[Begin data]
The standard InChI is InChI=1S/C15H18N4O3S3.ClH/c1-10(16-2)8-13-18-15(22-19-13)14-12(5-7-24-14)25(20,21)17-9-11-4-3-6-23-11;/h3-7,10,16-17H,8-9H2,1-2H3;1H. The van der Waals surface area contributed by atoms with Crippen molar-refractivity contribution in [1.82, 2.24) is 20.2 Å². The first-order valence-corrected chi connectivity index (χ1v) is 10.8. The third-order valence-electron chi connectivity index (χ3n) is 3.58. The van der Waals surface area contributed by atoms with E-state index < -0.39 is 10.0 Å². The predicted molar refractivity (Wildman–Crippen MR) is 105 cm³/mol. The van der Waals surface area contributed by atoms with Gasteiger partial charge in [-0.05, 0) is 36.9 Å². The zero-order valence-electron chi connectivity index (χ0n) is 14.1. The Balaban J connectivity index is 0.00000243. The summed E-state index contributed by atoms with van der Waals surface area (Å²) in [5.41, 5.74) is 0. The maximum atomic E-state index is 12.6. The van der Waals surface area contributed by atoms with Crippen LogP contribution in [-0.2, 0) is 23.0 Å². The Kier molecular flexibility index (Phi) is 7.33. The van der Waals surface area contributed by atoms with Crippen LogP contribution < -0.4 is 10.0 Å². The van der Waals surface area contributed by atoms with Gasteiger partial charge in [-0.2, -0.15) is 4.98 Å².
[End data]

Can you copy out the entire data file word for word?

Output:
The standard InChI is InChI=1S/C15H18N4O3S3.ClH/c1-10(16-2)8-13-18-15(22-19-13)14-12(5-7-24-14)25(20,21)17-9-11-4-3-6-23-11;/h3-7,10,16-17H,8-9H2,1-2H3;1H. The van der Waals surface area contributed by atoms with Crippen molar-refractivity contribution in [1.82, 2.24) is 20.2 Å². The first-order valence-corrected chi connectivity index (χ1v) is 10.8. The third-order valence-electron chi connectivity index (χ3n) is 3.58. The van der Waals surface area contributed by atoms with E-state index < -0.39 is 10.0 Å². The predicted molar refractivity (Wildman–Crippen MR) is 105 cm³/mol. The van der Waals surface area contributed by atoms with Gasteiger partial charge in [-0.05, 0) is 36.9 Å². The zero-order valence-electron chi connectivity index (χ0n) is 14.1. The Balaban J connectivity index is 0.00000243. The summed E-state index contributed by atoms with van der Waals surface area (Å²) in [5.41, 5.74) is 0. The maximum atomic E-state index is 12.6. The van der Waals surface area contributed by atoms with Crippen LogP contribution in [-0.2, 0) is 23.0 Å². The Kier molecular flexibility index (Phi) is 7.33. The van der Waals surface area contributed by atoms with Crippen LogP contribution < -0.4 is 10.0 Å². The van der Waals surface area contributed by atoms with Gasteiger partial charge in [-0.2, -0.15) is 4.98 Å².